u-blox has introduced what could be the world’s smallest GNSS module with the 4.5×4.5mm u-blox MIA-M10 miniature module supporting GPS, BeiDou, Galileo, and GLONASS satellite navigation systems.
The MIA-M10 is said to be about half the size of competing products and has been specially designed for size-constrained battery-powered asset tracking devices, as well as space-constrained industrial sensors and consumer goods. The company also claims its power-save modes can double the battery life by balancing position accuracy and power consumption.
u-blox MIA-M10 GNSS module specifications:
- GNSS – BeiDou, Galileo, GLONASS, GPS / QZSS
- Number of concurrent GNSS – 4
- MIA-M10C – Crystal
- MIA-M10Q – TCXO
- MIA-M10Q only – SAW filter, LNA
- Host Interfaces – 1x UART, 1x DDC (I2C compliant)
- Supply Voltage
- MIA-M10C – 1.3 to 1.98V
- MIA-M10Q – 1.76V to 3.6V
- Power Consumption – < 25 mW
- Dimensions – 4.5 x 4.5 x 1.0mm
- Temperature Range – -40°C to +85°C
The module supports both u-blox AssistNow Internet-assisted GNSS service cutting the time it takes the MIA-M10 to get a GPS fix, and u-blox’s CloudLocate service which offloads position calculation to the cloud and is supposed to extend the life of IoT applications.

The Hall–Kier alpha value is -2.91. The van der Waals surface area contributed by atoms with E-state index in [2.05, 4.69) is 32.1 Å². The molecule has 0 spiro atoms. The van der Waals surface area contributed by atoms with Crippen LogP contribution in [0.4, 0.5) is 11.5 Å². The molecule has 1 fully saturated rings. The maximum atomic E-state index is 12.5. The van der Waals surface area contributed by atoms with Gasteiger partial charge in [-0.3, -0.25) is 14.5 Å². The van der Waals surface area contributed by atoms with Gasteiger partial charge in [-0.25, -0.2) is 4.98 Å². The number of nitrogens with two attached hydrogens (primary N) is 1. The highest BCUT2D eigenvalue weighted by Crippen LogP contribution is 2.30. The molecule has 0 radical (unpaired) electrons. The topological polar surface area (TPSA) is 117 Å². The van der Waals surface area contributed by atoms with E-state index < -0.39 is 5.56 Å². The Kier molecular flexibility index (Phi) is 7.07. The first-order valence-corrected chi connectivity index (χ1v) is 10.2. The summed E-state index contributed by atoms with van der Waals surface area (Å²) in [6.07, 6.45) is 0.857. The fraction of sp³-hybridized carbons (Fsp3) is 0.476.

The MIA-M10Q variant of the module embeds all hardware to design size-constrained battery-powered tracking devices, while the MIA-M10C offers more flexibility allowing customers to combine the module with an active or custom antenna circuit. You can evaluate both solutions with the two existing EVK-M101 and EVK-M101C evaluation kits with a UBX‑M10050-KB chip and respectively a TCXO or a crystal oscillator.
U-blox will showcase the new MIA-M10 at the upcoming Sensors Converge and Embedded Technologies trade show on June 27-29 in San Jose, California. The first samples of the miniature GPS module are expected in July 2022. More details may be found on the product page.
Jean-Luc started CNX Software in 2010 as a part-time endeavor, before quitting his job as a software engineering manager, and starting to write daily news, and reviews full time later in 2011.
I’d avoid anything using the Chinese BeiDou system since it has the ability to both TX and RX and with the bandwidth of 80 ASCII character per second anything that uses it could potentially succumb to command and control from the Chinese via an over the air firmware update.
What makes you think an independent GPS vendor would blindly accept a firmware update from BeiDou ?
Also, I don’t believe ANY GNSS satellite has the ability to receive transmissions from a client on the ground. The satellite has powerful transmitters, yet the signals are received with a very low SNR.
Do you expect a low power client to transmit anything the satellite can receive? (let alone the scale problem of millions of clients talking to a single satellite).
I would say this is pure nonsense.